Heritage Florida Jewish News - Central Florida's Independent Jewish Voice

Settlements and elsewhere, Jewish left reaps what it sows


The United Nations Security Council devoted a recent session to bashing Israel, criticizing its policy of building Jewish communities in the biblical areas of Judea and Samaria, known to some as the “occupied territories.” At that meeting two weeks ago, the Israeli nongovernmental organizations B’Tselem and Americans for Peace Now (APN) gave testimony critical of Israeli policy. 

While Commentary’s Jonathan Tobin wrote the preeminentresponse, condemnation of these groups’ perfidy was relatively broad. Rabbi Eric Yoffie, former head of the Union for Reform Judaism—the theologically and politically liberal movement in which I was raised, educated and ordained—responded last week with an editorial in the Israeli daily Haaretz.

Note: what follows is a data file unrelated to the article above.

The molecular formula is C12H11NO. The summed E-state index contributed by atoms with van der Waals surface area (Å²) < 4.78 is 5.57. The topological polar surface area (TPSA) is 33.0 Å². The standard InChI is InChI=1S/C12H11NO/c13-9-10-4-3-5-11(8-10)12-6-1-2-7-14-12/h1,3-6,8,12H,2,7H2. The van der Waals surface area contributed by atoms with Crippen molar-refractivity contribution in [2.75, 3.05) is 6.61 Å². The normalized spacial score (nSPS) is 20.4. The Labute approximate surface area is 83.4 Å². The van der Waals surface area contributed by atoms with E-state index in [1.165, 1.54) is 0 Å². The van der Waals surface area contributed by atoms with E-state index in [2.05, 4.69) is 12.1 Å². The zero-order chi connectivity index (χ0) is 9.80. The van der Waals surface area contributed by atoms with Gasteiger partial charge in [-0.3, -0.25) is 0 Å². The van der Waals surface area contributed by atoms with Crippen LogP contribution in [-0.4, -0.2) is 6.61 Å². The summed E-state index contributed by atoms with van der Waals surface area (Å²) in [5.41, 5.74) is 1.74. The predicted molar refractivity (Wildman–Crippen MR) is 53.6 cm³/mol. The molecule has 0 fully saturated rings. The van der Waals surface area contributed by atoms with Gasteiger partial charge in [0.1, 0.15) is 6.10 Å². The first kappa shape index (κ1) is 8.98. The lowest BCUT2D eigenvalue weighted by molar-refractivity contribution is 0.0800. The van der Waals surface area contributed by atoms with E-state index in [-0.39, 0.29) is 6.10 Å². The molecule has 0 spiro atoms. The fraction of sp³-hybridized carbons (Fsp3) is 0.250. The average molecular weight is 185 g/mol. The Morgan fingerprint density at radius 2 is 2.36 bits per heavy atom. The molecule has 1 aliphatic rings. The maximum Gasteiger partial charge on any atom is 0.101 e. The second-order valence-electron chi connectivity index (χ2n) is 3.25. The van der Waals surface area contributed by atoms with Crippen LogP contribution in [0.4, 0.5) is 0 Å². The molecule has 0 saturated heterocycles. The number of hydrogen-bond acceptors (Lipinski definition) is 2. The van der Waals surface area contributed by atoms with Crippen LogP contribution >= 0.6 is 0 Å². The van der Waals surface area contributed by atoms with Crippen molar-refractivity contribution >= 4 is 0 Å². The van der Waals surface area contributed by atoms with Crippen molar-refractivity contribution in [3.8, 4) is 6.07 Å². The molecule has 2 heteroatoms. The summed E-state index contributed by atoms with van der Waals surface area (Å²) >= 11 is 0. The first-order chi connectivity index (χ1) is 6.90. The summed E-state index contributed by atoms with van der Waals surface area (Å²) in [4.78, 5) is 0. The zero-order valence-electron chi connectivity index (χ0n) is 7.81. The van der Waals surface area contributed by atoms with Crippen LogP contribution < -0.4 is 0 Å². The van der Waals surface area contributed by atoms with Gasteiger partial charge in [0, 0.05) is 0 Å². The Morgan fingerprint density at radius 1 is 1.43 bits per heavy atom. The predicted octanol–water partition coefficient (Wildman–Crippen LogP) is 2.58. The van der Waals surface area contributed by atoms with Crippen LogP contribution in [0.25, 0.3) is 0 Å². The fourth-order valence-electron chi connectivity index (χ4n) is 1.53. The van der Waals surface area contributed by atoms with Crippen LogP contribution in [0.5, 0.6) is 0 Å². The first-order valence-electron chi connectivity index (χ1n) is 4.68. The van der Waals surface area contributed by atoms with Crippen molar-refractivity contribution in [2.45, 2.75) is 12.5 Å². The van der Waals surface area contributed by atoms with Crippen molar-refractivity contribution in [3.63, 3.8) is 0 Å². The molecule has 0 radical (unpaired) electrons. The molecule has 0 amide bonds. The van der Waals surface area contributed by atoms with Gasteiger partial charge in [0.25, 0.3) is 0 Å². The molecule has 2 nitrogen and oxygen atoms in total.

While Yoffie concludes that Americans for Peace Now should not have given its presentation at the United Nations, he nonetheless heaps praise on the presentation yet scorns Israeli policy. Describing the presentation as “compelling,” “restrained,” “focused,” “impressive,” and “elegant,” Yoffie clearly supports APN’s underlying contention that Jewish communities in Judea and Samaria are illegal, an obstacle to the possibility of a two-state solution “and with it any hope for a peaceful resolution” of the conflict.